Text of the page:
Top Things to Do This Weekend: Mar 15-17
Provocative art, jazz hands, and stripped-down blues are on our calendar.
Keep Hope Alive Block Party
Pacific Northwest College of Art; Sat, noon–5pm
While a small minority might possess most of the world’s wealth, the Critical Art Ensemble is throwing a downtown block party blowout to remind the rest of us that we still have enough to keep our heads up. There'll be: “sustenance (soup kitchen open all afternoon); delirium (forty-ounce bottles of Miller High Life for those of age, and Big Gulps of Mountain Dew for under-agers); and hope (raffle tickets offering big cash prizes, so that for a lucky few, economic mobility will not only be downward).” For more about CAE, check out our preview of the international bioart agitators' events.
Gregory Grenon Talk
Laura Russo Gallery; Sat at 11am
Aptly titled, the works in well-known NW painter Gregory Grenon’s The Glass Opera depict a series of women with so much mood and often pathos that there’s a little opera in each. And of course, in Grenon’s personal technique, they are painted with oil on the reverse side of glass, so that they are always looking at the viewer through a window of glass. Sometimes they meet our gaze (some more defiantly than others), sometimes they look away, but always they seem to have a story to tell in their simple but evocative colors and lines that we can only begin to glimpse. Grenon gives a talk Saturday at 11.
New Arrangements Opening Reception
PICA; Sat 6–8pm
PICA curator Kristan Kennedy sees a thrilling interplay between the works of Michihiro Kosuge, a 70-year-old sculptor raised in post-World War II Japan who has refined himself into a regional fixture by channeling Oregon’s calmer spirit into stone, and Ned Colclough, an enigmatic 36-year-old upstart from New York who incorporates cast-offs from expensive buildouts into his sculptural critiques of commercialism. Come see if you can see it too at this opening reception. You can read our preview of the show here.
Mother Teresa Is Dead
Portland Playhouse; Thu–Sat at 7:30; Sun at 2
Which is greater: our responsibility to our families, or our responsibility to our fellow global denizens (like, say, the Syrians)? That’s the question Portland Playhouse poses with its production of highly respected British playwright Helen Edmundson’s story of a young English mother who trades her problems at home for the issues of a village in India. The cast features local stage vet Gretchen Corbett.
Music is more integral to The Legend of Zelda than to perhaps any other video-game franchise: in the iconic Nintendo games, players cannot progress without using a virtual ocarina to solve musical puzzles. The touring production Symphony of the Goddesses, mounted here by the Oregon Symphony and the Pacific Youth Choir, takes Zelda’s maddeningly memorable ocarina ditties to the extreme: a four-movement, video-accompanied orchestral adaptation conducted by notable video-game composer Eímear Noone.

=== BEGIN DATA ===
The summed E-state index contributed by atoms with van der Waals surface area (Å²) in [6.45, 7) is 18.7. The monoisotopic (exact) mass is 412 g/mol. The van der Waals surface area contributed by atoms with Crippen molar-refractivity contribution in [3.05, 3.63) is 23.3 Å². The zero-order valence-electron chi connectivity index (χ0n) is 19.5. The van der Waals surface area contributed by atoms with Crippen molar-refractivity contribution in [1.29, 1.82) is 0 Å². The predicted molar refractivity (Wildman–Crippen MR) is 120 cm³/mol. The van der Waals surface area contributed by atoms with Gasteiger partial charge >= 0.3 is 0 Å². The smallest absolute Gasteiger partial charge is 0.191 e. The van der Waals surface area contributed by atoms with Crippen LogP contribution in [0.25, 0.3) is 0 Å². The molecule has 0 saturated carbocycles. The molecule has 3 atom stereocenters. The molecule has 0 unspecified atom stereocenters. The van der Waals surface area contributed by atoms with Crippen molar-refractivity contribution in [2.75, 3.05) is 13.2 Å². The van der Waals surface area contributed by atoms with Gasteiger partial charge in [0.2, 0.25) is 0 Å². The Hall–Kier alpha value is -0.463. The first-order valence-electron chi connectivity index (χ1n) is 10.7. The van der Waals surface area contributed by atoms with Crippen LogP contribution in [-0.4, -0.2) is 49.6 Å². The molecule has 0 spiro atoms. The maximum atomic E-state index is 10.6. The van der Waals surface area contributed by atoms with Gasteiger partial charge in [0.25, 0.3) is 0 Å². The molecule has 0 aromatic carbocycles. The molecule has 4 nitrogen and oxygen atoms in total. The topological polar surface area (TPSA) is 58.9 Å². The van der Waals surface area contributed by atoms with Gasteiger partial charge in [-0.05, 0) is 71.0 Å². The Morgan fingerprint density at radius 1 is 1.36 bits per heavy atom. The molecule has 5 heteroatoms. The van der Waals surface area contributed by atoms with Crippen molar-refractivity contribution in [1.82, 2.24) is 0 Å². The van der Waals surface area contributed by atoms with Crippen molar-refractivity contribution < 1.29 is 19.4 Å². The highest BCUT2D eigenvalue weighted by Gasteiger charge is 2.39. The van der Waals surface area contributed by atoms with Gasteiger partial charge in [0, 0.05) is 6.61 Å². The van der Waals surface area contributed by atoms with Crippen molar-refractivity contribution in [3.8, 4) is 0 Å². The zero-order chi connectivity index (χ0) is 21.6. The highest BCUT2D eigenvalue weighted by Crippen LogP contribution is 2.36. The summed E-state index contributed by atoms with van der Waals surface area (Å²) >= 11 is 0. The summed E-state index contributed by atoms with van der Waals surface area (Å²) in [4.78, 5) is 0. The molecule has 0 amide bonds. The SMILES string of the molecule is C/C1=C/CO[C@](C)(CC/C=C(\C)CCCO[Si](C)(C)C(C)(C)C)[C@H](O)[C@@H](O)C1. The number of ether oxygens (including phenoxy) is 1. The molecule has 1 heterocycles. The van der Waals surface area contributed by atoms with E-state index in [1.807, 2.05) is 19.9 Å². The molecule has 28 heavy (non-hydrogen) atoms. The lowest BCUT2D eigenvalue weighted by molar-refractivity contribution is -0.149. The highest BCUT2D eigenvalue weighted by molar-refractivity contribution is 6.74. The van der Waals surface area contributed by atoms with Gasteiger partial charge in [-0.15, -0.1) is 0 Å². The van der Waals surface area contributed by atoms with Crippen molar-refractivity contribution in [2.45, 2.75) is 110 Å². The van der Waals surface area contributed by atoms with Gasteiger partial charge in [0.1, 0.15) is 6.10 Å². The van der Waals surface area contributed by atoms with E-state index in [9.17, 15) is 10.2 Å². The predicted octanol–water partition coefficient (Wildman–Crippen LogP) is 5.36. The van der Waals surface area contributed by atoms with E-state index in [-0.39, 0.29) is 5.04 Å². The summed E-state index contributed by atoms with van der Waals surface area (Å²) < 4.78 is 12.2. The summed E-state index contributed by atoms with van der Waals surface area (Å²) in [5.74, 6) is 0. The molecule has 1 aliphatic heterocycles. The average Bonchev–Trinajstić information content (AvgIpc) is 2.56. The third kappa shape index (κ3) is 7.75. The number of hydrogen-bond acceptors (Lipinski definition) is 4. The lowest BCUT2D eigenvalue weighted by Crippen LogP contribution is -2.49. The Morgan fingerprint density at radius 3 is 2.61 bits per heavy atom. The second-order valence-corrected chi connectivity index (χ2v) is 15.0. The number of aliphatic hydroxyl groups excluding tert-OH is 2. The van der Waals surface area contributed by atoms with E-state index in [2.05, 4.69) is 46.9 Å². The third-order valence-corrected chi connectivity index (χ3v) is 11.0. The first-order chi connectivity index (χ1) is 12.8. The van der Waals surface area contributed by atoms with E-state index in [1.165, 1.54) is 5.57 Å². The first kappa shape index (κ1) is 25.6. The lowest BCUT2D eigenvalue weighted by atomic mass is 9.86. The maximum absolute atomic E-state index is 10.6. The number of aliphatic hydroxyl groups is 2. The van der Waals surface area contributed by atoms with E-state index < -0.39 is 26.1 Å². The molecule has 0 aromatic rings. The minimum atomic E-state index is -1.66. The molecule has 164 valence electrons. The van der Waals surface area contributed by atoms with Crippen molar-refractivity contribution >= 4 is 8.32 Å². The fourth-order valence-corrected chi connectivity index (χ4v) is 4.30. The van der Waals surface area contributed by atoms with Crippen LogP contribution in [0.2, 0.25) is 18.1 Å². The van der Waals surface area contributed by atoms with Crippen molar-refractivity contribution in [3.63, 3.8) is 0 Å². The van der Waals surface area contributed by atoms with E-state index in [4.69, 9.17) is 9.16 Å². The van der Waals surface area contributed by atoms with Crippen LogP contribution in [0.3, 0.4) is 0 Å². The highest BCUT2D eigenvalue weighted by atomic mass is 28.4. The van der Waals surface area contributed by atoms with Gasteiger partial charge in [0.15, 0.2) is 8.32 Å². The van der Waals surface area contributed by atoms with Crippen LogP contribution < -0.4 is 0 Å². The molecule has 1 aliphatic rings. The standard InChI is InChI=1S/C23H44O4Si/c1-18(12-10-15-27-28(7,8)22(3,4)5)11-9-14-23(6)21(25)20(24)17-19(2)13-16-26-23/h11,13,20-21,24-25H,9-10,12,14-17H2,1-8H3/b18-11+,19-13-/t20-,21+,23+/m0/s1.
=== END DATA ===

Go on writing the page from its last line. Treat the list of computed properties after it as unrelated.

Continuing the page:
Newmark Theatre; Fri at 7:30; Sun at 2; Mar 19–23 at 7:30
A knight in the First Crusade must battle sorcerers, spirits, and dragons to save the woman he loves in Portland Opera’s brand new production of Handel’s Rinaldo. Fortunately, our knight will have the support of the fine musicians of Portland Baroque Orchestra as his accompaniment, the second such collaboration for the two organizations at the relatively intimate Newmark Theatre.
Helium Comedy Club; Thur at 8; Fri-Sat at 7:30 & 10
From a man who once said, “In my family, goodness is just badness before its had something to drink,” comes a smorgasbord of tales spanning life as it actually happens—nothing is candy coated here. Veteran comic Titus has a knack for turning tension and tales of familial trauma into cathartic laughter.
Portland Gay Men's Chorus: Jazzify
Reed College, Kaul Auditorium; Sat at 8; Sun at 3
Portland’s harmonious Gay Men’s Chorus welcomes veteran singer-arranger Louise Rose to this swinging soiree. Rose is a seasoned pro who studied with the likes of Leonard Bernstein, Duke Ellington, and Oscar Peterson.
Doug Fir Lounge; Fri–Sat at 9
If you like your blues on the unvarnished side, this local duo will punch your ticket. Guitarist Henry Kammerer and drummer John Johnson, who pounds away on an assortment of buckets and cans, are masters of what they call "North Mississippi, hill-country trance blues." Kammerer's slide guitar playing stings like a swarm of killer bees. Except in a pleasant way.
Tribute Band Night
Hawthorne Theatre; Sat at 7:30
Awww, you never got to see hard-rock heroes in their heyday? Not to worry! Hawthorne Theater has a triple header of tribute bands for your head-banging pleasure. Crazy Train zips through a set that ranges from Black Sabbath to Ozzy Osbourne's solo material; Highway Star will deliver Deep Purple's greatest hits, including the first song anyone ever learns on the guitar, "Smoke on the Water," and Mercury Rising will attempt to sound as much like Queen as they possibly can.
OMSI: Fri-Sun, all day
Here’s an event for the insatiably inquisitive! Discovery Channel’s “MythBusters” asks all those questions you’ve probably wondered about when caught in a bipolar Oregon rainstorm—like, “Who gets wetter: someone running or walking through the rain?” Here’s your chance to tussle with science and satisfy that curiosity. For more, read our interview with MythBuster Kari Byron.